For Christmas, Santa brought me this amazingly wonderful Amish Cookbook. I love it. There is a recipe in there I want to try for Ponhoss, never had it before but it sounds good. The recipe calls for pudding meat, what on earth do they mean by that???
The recipe calls for pudding meat, what on earth do they mean by that???
Puddings are finely ground head meat, seasoned something like sausage. The term seems to be most used in Pennsylvania. In other parts of the country, the same thing is called head cheese. Probably someone will post to disagree with the latter name. I'm not endorsing it, just pointing out it is used -- right or wrong.
When puddings are available in stores, they are sold in loaves wrapped in plastic.
Puddings are good in the place of sausage, and "pancakes and puddings" is a household term in some areas.
And they that use this world, as not abusing it: for the fashion of this world passeth away. (I Cor. 7:31)
liver pudding is similar to scrapple. It's greasier than scrapple though cause it has more meat in it than scrapple does. I get both when I have my hog butchered but I like scrapple better cause it's not as greasy but the guys eat the liver pudding first.
No, it's not head cheese, that is souse. Liver mush or pudding is ground up hog parts along with the liver that are flavored with spices and molded into blocks. You fry it. Scrapple is the hog juice mixed with cornmeal and spices and molded. You fry it too.
head cheese is what i make from the hogs head. i'm not sure if this is what it means. maybe it's suet. i use that for steamed puddings. maybe if the op posted the recipe and we could see what comes before and after pudding meat we might be of more help.~Georgia.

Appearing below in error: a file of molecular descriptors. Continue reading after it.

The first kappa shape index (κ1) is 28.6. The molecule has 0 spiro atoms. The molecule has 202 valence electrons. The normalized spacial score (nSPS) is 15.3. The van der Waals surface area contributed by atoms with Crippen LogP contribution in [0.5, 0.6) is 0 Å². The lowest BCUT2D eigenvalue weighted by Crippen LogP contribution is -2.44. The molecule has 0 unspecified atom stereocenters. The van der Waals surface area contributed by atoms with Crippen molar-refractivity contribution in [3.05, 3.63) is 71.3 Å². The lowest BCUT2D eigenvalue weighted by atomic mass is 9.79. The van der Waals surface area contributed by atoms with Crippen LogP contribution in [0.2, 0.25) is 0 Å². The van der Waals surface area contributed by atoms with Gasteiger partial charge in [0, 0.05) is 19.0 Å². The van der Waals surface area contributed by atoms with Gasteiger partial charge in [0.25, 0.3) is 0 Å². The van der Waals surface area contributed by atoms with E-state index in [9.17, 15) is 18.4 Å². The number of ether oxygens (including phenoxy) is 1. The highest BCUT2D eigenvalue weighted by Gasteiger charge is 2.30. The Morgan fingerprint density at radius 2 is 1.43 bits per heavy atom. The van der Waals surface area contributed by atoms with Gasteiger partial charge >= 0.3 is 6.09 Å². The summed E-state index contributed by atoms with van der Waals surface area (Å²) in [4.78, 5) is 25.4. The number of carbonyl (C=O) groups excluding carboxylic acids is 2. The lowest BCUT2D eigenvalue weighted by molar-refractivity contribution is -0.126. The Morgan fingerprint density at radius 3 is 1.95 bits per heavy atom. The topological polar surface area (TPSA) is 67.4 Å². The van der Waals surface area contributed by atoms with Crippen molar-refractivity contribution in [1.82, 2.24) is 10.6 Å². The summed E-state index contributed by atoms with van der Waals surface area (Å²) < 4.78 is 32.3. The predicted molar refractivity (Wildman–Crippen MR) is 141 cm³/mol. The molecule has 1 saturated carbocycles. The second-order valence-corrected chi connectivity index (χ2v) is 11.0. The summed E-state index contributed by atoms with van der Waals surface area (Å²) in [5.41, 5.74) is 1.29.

The book I received from Santa is called Mennonite Country-style Recipes and Kitchen Secrets by Esther H Shank. Definately recommend this recipe book, very easy to understand with step by step instructions.
8 cups pork or beef broth
2 1/2 cups pudding meat, more or less.....heat in heavy cooker
2 cups corn meal
1/2 cup flour
1 tsp sugar..... combine 1st then slowly mix into broth, stirring constantly (add while broth is still cool to avoid lumping
Cook for 1hr, stirring constantly at 1st, then less often the longer it cooks just to keep it from sticking. Remove from heat, let set a few minutes to collect excess fat. Skim of all you can, add salt if needed and pour into 2 loaf pans. when chilled, slice, flour and fry in a little margarine or butter. serve with eggs or with syrupor apple butter.
I agree, it sounds like she is making scrapple. I have an older version of that book and the receipe is titled Old Fashioned Cornmeal Mush. Adding the pudding meat is what makes it go from cornmealmush to scrapple.
I have never made it since I have the butcher shop make my pudding and scrapple for me. I think you will have to get the meat from the butcher shop and they may not do it in your area but it wouldn't hurt to ask
ok so scrapple is not a dish i'm familar with.i've never cooked with cornmeal. looks like you want meat that will gel if you cut it and fry. sounds something like the english brawn i make without the cornmeal. like others have said you might get the pudding meat at the butchers. for my brawn i make my own from pork hocks and veal shank.~Georgia.
From The Amish Cook
"Pon Hoss is made with the juice that's left from the pork bones that have been cooked in the iron kettle. It is made with a thickening of flour or cornmeal and some liver pudding. We season it with salt and pepper. After it is cooked and thickened in the iron kettle, it is put into loaf pans to chill. When it's chilled, we cut it into slices and fry it in a skillet 'til golden brown."
"Liver pudding is an old recipe, made while butchering pork. It comes from the head meat and the bones, which are cooked soft in an iron kettle. The meat goes through a grinder and gets mixed up."